3. Upon that statement of facts the learned Sessions Judge said:
The Magistrate holds the view that Section 6 of the Act, as interpreted in the case cited, that is to say the case of Rakhal Chandra v. Purna Chandra : AIR1930Cal273 , lays down that in no circumstances can anything containing mustard oil be sold other than pure mustard oil.
4. Then he proceeds to discuss the case which was cited and on which he bases his reference to this Court. But what the learned Sessions Judge has overlooked, I think, is this: that in this particular case it was not a question of the defendant, having or storing for sale in his shop some article which as one of its ingredients, contained mustard oil. The report of the Analyst seems to me to show that in this case the article was mainly mustard oil with a slight admixture of linseed oil. In that view of the matter, it seems quite clear that the accused was exposing for sale or storing for sale mustard oil which was not up to the standard required by the proviso in Sub-clause 5, Section 6(1), which says,
in the case of mustard oil, it shall be derived exclusively from mustard seed.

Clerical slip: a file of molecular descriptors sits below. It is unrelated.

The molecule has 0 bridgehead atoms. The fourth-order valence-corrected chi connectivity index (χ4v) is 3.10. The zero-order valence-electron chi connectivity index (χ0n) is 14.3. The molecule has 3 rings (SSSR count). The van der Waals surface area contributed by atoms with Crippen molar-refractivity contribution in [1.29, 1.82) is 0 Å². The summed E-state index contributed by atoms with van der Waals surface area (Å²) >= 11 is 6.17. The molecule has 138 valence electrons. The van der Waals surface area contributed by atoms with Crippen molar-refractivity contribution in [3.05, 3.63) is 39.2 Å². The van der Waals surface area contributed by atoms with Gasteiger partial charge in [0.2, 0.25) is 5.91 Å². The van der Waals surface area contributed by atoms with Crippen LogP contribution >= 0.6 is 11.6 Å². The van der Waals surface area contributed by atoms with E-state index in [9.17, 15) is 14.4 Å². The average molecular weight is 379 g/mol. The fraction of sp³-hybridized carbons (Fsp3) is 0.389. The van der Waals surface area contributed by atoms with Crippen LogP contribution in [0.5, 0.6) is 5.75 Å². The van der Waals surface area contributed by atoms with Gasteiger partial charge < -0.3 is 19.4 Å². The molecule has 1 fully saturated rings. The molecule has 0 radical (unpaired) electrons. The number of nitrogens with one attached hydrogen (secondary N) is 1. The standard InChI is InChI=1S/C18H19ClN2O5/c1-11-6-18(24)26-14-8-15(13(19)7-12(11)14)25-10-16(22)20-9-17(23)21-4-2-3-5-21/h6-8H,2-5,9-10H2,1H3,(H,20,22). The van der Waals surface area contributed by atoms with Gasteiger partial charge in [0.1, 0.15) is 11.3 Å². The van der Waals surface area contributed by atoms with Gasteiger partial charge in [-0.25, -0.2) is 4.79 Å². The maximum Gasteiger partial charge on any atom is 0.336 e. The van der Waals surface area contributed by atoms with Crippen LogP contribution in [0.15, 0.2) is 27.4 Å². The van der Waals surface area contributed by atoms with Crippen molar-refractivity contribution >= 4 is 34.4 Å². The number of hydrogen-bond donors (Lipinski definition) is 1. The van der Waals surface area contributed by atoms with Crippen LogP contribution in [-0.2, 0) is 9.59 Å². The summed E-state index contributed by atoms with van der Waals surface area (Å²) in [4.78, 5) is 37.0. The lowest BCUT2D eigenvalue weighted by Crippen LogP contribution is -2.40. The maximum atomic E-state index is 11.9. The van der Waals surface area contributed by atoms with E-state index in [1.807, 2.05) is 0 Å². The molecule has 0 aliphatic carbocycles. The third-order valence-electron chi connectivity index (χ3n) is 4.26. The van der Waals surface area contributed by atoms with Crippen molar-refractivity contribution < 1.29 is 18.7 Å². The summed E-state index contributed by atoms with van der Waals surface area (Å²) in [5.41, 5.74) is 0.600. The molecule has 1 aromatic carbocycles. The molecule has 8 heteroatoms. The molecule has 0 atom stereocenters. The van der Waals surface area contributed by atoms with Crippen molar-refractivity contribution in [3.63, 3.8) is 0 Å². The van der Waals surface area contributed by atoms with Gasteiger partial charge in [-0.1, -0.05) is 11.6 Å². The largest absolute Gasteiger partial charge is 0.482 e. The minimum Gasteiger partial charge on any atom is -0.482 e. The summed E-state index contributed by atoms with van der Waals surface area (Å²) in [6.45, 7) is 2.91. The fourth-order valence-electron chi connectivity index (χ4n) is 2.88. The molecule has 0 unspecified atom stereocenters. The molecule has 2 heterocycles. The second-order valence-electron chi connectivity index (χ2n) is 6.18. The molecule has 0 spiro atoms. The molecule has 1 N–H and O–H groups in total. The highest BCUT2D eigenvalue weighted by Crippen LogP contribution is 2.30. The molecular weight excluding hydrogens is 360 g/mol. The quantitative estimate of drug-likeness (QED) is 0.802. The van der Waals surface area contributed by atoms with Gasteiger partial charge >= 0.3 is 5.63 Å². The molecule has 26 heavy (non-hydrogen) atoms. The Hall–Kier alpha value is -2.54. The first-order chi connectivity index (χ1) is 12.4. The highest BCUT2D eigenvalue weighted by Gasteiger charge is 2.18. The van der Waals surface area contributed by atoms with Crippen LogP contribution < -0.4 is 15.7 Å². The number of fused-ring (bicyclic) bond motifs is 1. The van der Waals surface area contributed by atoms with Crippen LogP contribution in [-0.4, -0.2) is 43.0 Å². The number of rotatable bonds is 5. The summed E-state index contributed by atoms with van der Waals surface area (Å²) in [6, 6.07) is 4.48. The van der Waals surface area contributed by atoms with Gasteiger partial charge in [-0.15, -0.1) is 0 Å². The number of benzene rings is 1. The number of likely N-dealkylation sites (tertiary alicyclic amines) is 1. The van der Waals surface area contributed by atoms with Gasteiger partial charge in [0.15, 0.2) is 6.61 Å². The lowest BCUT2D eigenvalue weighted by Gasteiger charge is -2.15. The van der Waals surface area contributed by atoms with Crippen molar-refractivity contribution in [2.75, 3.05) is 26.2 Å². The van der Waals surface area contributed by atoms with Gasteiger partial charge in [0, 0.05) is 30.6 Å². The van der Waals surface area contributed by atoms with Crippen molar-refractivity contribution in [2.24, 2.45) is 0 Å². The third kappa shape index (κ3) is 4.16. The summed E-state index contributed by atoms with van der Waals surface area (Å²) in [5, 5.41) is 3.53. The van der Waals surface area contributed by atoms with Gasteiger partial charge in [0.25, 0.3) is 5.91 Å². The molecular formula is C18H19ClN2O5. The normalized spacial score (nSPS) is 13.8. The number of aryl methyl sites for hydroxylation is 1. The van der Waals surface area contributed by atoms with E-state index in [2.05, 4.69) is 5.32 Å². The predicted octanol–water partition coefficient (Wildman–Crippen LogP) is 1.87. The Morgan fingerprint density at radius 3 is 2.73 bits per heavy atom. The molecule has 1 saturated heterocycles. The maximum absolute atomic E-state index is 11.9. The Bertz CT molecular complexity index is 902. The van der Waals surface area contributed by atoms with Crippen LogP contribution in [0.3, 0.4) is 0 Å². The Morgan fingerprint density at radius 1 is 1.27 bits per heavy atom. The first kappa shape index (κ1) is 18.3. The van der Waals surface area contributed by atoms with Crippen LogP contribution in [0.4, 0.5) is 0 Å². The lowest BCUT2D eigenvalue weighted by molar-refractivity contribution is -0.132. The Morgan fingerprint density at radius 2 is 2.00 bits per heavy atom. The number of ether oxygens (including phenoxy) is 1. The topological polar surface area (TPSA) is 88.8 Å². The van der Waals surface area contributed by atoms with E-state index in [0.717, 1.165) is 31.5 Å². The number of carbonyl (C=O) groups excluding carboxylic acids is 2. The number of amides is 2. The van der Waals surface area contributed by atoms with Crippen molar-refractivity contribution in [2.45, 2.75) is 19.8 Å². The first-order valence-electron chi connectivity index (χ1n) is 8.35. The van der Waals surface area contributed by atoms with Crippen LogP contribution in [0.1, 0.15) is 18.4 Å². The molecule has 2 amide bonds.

5. Reading that proviso with the main part of the section, the effect is that no person shall, directly or indirectly, himself or by any other person on his behalf, sell, expose for sale or manufacture or store for sale, mustard oil unless it shall be derived exclusively from mustard seed. Now, it has been argued before me that there can be no offence under the Act of 1919 unless the article in question is sold, exposed for sale or stored for sale for human consumption and not otherwise. The case of Rakhal Chandra Dutt v. Purna Chandra Ghosh : AIR1930Cal273 as also the unreported decision of M.C. Ghose, J., to which I have been referred seem to emphasise the fact that nowhere in this particular Act is there any qualification of that description; it is nowhere made an essential part of the offence that what is don should be done with a view to or for the purpose of human consumption of the oil. It is quite true, as Mr. Ganguly has said, that the articles enumerated in Section 6(1) are articles of food; and no doubt the policy of the Act is to prevent either the sale or the exposing for sale or the keeping or storing for sale of articles of food unless they are up to a certain standard of purity. But it cannot rightly be held in my opinion that it is a sufficient defence for the accused merely to say that it was never intended by him that the things should be used for human consumption. It is quite clear that the mere placing of a label on a cannister containing some article, if in fact it can be used as an article of food, will not help him in escaping a conviction. It seems to me that in the present case it is not necessary to go into the question which is the real question raised in the reference, namely as to whether it will be an offence merely to expose for sale or even to sell an article which, amongst other things, contains mustard oil. It is quite certain from the report of the Public Analyst to the Government of Bengal that the bulk of the commodity which was taken by the Sanitary Inspector was in fact mustard oil. I think the matter is concluded by the findings of fact arrived at by the learned Magistrate and that no fresh question of principle really arises. On the facts of this case, it does appear that in this shop there was stored for sale mustard oil which did not conform to the standard required by the section. That being so, this reference is not accepted and the conviction of and the sentence passed on the accused Atul Chandra Pal by the learned Magistrate of Midnapore, Mr. S.K. Majumdar, are upheld.